CANBERRA (Reuters) - China will be asked by the United States and Australia to join military exercises to repair ties after a diplomatic row between Canberra and Beijing, a top U.S. military official said on Thursday.
Following a meeting between Australia’s military chief Angus Houston and U.S. Pacific Command head Admiral Timothy Keating, both countries agreed to approach China’s defence ministry about joint naval and land exercises, Keating told the Sydney Morning Herald newspaper in an interview. “We are anxious to engage with them,” Keating said.
Relations between Australia and China have been soured by the arrest in China an Australian mining executive for commercial espionage and by the granting of an Australian visa to an exiled ethnic Uighur leader, which infuriated Beijing.
Australian Foreign Minister Stephen Smith said economic interdependence between his country and China, its biggest trade partner, would ultimately override the differences, with two-way trade worth $53 billion at stake.
“We need to take a long-term view of our relationship and we need to be patient. That’s the sensible thing to do and that’s what we’re doing,” he told reporters in Perth.
Both Canberra and Washington have been worried by China’s build-up of sea and air military power. Also concerned is Taiwan, which Beijing views as a renegade province.
China in March unveiled its 2009 military budget of $70.24 billion, the latest in nearly two decades of double-digit rises in declared defense spending.
“We want to understand much better than we do now China’s intentions. China does publish a (defence) white paper but we find it to be less than fulfilling,” Keating said in his interview.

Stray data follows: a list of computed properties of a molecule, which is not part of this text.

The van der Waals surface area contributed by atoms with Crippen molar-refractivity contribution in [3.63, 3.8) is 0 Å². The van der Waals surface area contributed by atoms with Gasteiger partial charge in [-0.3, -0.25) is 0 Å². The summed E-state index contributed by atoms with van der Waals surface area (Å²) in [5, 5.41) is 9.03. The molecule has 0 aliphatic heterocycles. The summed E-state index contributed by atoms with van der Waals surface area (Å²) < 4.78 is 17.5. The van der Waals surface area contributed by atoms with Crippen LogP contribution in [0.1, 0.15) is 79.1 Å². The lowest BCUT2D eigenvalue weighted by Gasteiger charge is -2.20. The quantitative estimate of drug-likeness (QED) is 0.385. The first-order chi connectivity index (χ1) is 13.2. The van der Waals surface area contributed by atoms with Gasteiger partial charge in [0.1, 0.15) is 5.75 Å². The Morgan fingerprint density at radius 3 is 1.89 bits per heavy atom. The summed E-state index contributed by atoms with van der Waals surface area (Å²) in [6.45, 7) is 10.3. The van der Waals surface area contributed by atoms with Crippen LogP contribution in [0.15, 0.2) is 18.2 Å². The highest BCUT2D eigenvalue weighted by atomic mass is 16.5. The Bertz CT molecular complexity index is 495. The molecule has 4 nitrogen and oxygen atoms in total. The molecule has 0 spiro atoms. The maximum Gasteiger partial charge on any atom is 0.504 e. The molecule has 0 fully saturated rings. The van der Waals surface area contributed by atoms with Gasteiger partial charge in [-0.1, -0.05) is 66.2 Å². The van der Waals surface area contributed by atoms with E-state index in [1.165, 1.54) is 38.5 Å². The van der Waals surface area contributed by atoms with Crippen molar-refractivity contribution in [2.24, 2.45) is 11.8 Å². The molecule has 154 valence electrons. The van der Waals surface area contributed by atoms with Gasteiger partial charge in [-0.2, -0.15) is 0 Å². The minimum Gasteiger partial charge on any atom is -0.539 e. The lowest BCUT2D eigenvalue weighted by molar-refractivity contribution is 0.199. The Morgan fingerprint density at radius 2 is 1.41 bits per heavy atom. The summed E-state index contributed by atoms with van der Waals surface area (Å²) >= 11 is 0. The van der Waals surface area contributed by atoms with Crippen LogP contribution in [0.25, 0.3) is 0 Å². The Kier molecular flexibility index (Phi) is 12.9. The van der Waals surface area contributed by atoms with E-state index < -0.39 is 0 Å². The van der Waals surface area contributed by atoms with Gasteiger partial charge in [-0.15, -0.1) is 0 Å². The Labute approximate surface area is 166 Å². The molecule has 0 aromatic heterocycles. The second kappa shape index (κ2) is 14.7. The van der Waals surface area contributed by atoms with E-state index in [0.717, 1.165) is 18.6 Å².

CONCERN OVER CHINESE STRATEGY
Before the current diplomatic difficulties, Canberra in May published a military strategy blueprint, or white paper, pinpointing China’s rise as the greatest threat to Asia security and querying its “pace, scope and structure”.
Keating said joint exercises could start with small naval and land activities, followed by personnel exchanges. He discounted any notion that stronger China ties would upset U.S. allies and powers such as India, Japan and South Korea.
“We can control the rheostat on this and invite nations to observe and participate,” he told the daily. “It is a fairly simple thing to do.”
Australia’s Sinophile Prime Minister Kevin Rudd won unexpected backing on Thursday for his firm line on China relations from his conservative predecessor John Howard, swept aside by Rudd’s Labor in 2007 after almost 12 years in power.
“I think he’s been very sensible,” Howard said of the Mandarin-speaking Rudd, adding he was “quite correct” in the position he took on granting a visit visa to Uighur leader Rebiya Kadeer, ignoring strong Chinese protests.
Asked about Beijing’s response, Howard told the Sydney Morning Herald: “The Chinese were always going to do that. They are very clumsy, diplomatically. They have this thing where they say, ‘You can’t see somebody’, which means immediately that you have to see them.”
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